Chicago Basin Backpack Trip - July 2004
A few years ago, my life partner Beth Johnson and I rode the Durango-to-Silverton narrow-gage railroad. This rail line follows the Animas River north from Durango along the western edge of the Weminuche Wilderness, the largest wilderness in Colorado. I had heard wonderful stories from friends who had hiked into the Chicago Basin area of the Weminuche from the train, and now I had the bug to do it myself. I’ve hiked other areas in the Weminuche, and they are all very nice.
It turns out that my good friend Kent Trulsson also wanted to hike Chicago Basin, so this summer (July 2004), he organized the trip and sent out an email to a bunch of our friends. Turns out they all wanted to go, so we ended up with a large group.
If you look at the pictures from the trip, you might get confused. During the trip, a number of the trip participants seem to disappear. Later, some of them come back, along with a couple of new faces. Here is a very condensed narrative of the trip that should help make sense of the pictures.
Monday, July 26 – All of the trip participants (except two guys who would join us later) met at the Durango train station. (Most of us got together the day before at the Vallecito Campground, our trip exit point, to organize the car shuttle.) At the station were Kent Trulsson and Laura Kimberly, Ken and Linda Woolley, Beth Johnson and Arthur Kuehne (me), Dana See, Judy Cato, Beth Harty, Rita Beving Griggs, and Karen Davison. We all took the very scenic trip up to Silverton, where we had lunch and did a bit of looking around. After about two hours in Silverton, we re-boarded our train for the trip back toward Durango. At the Needleton train stop, all of us except Beth Johnson got off to start our hike. Beth J. continued back to Durango and then spent the rest of the week exploring and riding her mountain bike.
Our exit from the train was a bit chaotic because it was raining and there were a bunch of people getting both off of the train and back on to the train. After collecting our packs and getting our rain gear on, we hiked about a mile and set up camp for the evening.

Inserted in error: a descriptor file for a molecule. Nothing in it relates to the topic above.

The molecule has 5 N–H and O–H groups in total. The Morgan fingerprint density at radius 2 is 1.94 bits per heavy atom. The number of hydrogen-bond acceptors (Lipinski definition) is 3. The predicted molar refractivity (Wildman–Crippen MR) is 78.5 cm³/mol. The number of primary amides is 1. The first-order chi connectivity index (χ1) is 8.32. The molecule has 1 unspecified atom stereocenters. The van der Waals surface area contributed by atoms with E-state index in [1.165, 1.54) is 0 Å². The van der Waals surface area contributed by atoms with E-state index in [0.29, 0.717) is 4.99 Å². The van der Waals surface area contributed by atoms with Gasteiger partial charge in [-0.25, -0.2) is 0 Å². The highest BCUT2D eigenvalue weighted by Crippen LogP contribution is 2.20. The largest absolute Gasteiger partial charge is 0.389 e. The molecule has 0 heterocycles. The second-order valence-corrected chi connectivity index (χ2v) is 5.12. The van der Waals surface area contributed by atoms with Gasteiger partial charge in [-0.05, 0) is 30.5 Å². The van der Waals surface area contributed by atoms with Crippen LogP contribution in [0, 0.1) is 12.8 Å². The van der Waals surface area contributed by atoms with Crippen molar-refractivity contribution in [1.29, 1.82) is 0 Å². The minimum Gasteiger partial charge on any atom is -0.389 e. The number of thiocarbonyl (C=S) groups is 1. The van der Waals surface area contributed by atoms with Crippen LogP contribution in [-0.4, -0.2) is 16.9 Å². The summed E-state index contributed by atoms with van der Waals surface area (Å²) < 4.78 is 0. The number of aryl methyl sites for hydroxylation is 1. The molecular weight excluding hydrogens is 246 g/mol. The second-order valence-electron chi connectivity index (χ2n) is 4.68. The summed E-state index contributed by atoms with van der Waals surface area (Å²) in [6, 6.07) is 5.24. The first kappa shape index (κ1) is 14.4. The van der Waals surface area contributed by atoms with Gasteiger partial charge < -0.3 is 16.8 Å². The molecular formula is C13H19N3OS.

Tuesday, July 27 – After breaking camp, we started backpacking up the Needle Creek trail toward Chicago Basin. At the far western end of the Basin, Dana, Judy, Beth H., Rita and Karen stopped and set up camp. Kent, Laura, Ken, Linda and I continued on up to the east end of the Basin and set up camp.
Wednesday, July 28 – Kent, Laura, Ken, Linda and I left camp about 7:30 to attempt to climb Windom Peak (14,082 ft). Laura’s goal was to get above 13,000 feet and she made it. Kent, Ken, Linda and I wanted to summit and we made it to the top about noon. The weather cooperated pretty well. All we got was a brief sleet storm. We got back down to our camp a little before 5:00 p.m.
While we were climbing, Karen and Rita backpacked up the Basin and looked for our camp. They did not find it, so they continued up the trail toward Columbine Pass and camped. Meanwhile, Jay Davison and David Griggs took the train from Durango to Needleton and backpacked up to the Basin and looked for our camp. They also could not find it, so they hike on up the trail toward Columbine Pass and found Karen and Rita, and the four of them camped together.
Thursday, July 29 – The group I was with broke camp and started hiking up the trail toward Columbine Pass. We soon ran into our friends, and the combined group (9 of us) continued our backpack up to Columbine Pass and then down Johnson Creek. We stopped for the night near where Johnson Creek flows into Vallecito Creek.
Meanwhile, Beth H., Judy and Dana backpacked back down the Needle Creek trail to the train stop at Needleton. They took the train back to Durango and then spent Friday exploring and shopping.
Friday, July 30 – We (the group of nine I was with) backpacked down Vallecito Creek to the trailhead at Vallecito Campground. After retrieving cars and people from Durango, we all ended up in Pagosa Springs for showers, food and a soak in the hot springs.
Click HERE to see a bunch of pictures from the trip. Special thanks go to Kent, Ken and Laura for letting me use so many of their great pictures.